Go Live or Go Home: Cop Watching, Court Watchers and Good Old-Fashioned Journalism

Riverside police car has inspired this week’s public records request. (Photo by Camera Joe

By Susan Bassi

In the summer of 2019, while covering a taxpayer waste lawsuit in Judge Brown’s Sacramento courtroom, I stumbled upon a group of young men—casually dressed, heavily tattooed, remarkably polite, and confidently wielding cameras in the courthouse. They introduced themselves as cop watchers and First Amendment activists. Their names sounded like MMA fighters, not traditional journalists.

Without business cards they shouted out names including N2Film, Tulare Cop Watch, NateSkates182, San Joaquin Valley Transparency and a visitor from New Jersey.

Behind the names were people who would introduce me to the cop watching community. These cop watchers were plainly journalists, yet their names  did not appear on the membership lists for Investigative Reporters & Editors, Society of Professional Journalists,  Online News Association or the ACLU, as traditional journalists often are.

Over the next several months, cop watchers from all over the country generously shared their video editing and uploading tips. They fearlessly recorded police encounters and educated hundreds of thousands of people when it came to civil rights.  Their work was contagious, part education, part entertainment, it was something different. It was hard to define.

Cop Watchers aka First Amendment Auditors in Sacramento, California – Summer of 2019. Pat Evans (center) , attorney for plaintiffs in Taxpayer Lawsuit brought against the Commission on Judicial Performance.

Cop watchers taught folks not to talk to cops, and not to present ID unless they were officially detained. Mostly they encouraged others to join them as they were becoming a movement like none we had ever seen.

Cop Watchers have had a significant impact when it comes to police misconduct.  They likely influenced a young 17-year- old who knew to record Derek Chauvin  sitting on the neck of George Floyd during the pandemic, as traditional journalists hoovered inside with their comfortable union pay and PPP money.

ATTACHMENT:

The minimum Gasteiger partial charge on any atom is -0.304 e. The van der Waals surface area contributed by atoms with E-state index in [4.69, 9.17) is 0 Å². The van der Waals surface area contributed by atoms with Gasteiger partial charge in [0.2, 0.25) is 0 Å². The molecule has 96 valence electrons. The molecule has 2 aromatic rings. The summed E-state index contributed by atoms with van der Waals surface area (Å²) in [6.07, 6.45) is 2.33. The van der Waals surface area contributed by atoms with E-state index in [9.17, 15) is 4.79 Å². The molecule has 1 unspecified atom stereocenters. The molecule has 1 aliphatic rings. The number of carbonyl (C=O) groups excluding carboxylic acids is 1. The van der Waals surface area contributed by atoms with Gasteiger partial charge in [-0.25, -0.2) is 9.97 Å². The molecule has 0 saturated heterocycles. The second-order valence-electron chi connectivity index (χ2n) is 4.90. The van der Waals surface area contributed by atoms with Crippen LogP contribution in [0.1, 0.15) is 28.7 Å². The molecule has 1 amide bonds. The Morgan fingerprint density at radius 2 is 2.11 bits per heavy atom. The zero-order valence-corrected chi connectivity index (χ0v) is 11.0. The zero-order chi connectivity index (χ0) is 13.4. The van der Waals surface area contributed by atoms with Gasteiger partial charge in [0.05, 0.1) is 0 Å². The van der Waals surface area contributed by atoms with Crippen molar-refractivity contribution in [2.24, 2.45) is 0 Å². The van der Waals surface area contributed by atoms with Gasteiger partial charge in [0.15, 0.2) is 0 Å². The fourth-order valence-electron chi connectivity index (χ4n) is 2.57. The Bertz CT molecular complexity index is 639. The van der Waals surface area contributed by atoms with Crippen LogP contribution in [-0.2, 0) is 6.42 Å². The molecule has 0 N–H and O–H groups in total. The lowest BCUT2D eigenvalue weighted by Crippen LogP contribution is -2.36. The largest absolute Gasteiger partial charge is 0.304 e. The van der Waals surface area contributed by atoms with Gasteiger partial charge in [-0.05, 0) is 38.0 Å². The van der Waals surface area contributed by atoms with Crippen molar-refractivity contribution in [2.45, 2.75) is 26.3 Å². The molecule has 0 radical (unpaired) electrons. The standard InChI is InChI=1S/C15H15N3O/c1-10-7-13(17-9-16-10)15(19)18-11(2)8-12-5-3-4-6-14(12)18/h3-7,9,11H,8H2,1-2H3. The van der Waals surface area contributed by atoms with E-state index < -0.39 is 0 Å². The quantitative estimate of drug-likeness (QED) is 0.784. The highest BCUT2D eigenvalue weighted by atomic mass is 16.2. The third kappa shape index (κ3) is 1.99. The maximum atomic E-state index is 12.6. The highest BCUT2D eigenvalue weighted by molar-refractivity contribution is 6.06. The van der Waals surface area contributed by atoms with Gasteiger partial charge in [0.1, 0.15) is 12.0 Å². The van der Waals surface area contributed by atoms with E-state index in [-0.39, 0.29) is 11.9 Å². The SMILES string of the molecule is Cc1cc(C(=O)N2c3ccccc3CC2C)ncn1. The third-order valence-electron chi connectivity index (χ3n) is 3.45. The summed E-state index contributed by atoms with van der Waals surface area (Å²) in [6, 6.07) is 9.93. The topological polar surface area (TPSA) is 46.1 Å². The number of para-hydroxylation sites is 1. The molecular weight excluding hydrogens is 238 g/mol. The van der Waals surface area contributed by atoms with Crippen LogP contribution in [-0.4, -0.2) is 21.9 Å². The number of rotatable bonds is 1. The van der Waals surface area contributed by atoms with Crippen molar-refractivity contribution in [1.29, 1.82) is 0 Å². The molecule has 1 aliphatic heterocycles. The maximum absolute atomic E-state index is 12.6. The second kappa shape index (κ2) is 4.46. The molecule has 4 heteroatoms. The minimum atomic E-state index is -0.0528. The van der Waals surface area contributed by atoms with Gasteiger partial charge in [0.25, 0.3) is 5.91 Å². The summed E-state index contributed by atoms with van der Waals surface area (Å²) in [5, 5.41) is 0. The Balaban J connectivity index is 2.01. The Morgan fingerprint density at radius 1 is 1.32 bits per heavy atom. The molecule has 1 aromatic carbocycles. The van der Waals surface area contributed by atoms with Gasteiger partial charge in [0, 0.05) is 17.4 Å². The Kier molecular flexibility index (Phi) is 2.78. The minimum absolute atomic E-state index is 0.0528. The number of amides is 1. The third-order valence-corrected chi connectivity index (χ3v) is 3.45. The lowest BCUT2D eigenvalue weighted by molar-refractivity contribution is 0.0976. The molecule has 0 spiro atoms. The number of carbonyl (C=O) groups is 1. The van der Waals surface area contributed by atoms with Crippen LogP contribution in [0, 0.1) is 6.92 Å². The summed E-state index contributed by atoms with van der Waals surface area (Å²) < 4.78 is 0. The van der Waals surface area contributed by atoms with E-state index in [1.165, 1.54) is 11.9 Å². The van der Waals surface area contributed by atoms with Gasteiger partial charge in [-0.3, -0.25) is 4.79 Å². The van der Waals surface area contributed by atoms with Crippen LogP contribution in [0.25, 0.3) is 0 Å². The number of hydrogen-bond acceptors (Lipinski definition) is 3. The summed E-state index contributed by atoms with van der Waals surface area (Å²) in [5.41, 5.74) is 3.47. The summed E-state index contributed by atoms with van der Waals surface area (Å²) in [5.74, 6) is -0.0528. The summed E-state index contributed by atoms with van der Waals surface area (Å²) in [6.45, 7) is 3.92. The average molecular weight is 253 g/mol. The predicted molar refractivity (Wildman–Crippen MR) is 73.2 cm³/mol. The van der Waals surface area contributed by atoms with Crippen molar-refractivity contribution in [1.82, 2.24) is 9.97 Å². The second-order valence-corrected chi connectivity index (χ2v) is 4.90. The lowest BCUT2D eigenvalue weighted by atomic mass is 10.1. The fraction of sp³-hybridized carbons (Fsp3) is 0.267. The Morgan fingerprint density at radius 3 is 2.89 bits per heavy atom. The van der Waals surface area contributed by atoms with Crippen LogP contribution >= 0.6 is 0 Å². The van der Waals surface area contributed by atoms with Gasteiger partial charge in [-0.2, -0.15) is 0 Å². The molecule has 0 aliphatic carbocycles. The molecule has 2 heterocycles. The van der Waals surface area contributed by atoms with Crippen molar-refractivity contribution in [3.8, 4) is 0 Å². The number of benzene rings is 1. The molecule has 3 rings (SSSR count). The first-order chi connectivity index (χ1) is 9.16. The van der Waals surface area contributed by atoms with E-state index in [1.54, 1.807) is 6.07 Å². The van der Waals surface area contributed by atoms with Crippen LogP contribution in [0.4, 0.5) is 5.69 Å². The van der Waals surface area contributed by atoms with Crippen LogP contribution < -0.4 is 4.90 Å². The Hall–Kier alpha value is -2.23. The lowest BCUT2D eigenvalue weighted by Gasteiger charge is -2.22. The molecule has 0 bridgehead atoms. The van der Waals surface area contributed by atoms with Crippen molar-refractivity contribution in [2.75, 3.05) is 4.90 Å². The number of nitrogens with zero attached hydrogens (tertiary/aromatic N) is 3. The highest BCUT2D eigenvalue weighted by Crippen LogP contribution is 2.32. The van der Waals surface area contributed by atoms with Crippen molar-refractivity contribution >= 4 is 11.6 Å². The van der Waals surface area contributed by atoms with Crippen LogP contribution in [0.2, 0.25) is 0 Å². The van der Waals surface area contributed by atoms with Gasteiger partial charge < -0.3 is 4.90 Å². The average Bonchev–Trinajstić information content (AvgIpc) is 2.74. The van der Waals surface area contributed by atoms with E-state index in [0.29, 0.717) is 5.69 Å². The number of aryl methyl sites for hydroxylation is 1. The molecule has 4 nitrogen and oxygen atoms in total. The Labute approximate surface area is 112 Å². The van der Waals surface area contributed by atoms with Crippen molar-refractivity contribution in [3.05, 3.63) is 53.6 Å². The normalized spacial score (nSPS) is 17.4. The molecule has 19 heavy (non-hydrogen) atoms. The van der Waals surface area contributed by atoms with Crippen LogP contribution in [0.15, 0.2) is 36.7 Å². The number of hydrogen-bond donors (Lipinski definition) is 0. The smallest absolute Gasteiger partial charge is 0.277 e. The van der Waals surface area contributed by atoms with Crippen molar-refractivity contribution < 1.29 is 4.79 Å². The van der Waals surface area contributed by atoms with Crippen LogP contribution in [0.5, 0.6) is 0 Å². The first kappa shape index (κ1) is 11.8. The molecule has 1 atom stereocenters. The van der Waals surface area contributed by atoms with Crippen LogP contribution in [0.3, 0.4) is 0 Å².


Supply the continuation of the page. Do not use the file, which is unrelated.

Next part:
Just before the pandemic upheaval, Camera Joe came to Los Gatos for my first official audit. Part improv and part journalism, there was no plan or script. We were winging it, teaching each other. Cop watching and First Amendment Auditing is always better with a partner. That is rule two.

Red phone in Los Gatos Police Department lobby rang when public records were delayed while live streaming on YouTube. (Screenshot by Susan Bassi)

Our first stop: the Los Gatos police station for a public records inquiry. Live streaming added pressure. Each word was a potential exhibit in court, or a piece of history visible to our children, family members  and friends.

The scenario inside the station was novel and riveting. An unintentionally rude comment from Camera Joe couldn’t be edited out, leaving me feeling apologetic yet determined. Over a hundred viewers tuned in, some urged the mayor to produce the records. The video transformed a mundane records request into an enthralling journalism experiment.

“Tell them NOT to call the red phone,” Camera Joe exclaimed, provoking the lobby phone to ring—a surreal and thrilling experience vastly different from a solitary desk assignment for traditional public records submissions.

Despite not securing the records, the attempt wasn’t futile; over 200 people witnessed our endeavor.

Next, we chased down rumors of a body buried behind Gardinos, joining mainstream reporters to observe San Jose Police’s dig that would appear on the nightly news. Despite mingling with familiar faces of media colleagues from KTUV and NBC Bay Area, we departed for an unscripted cop watch. By chance, we captured a police interaction in downtown Los Gatos.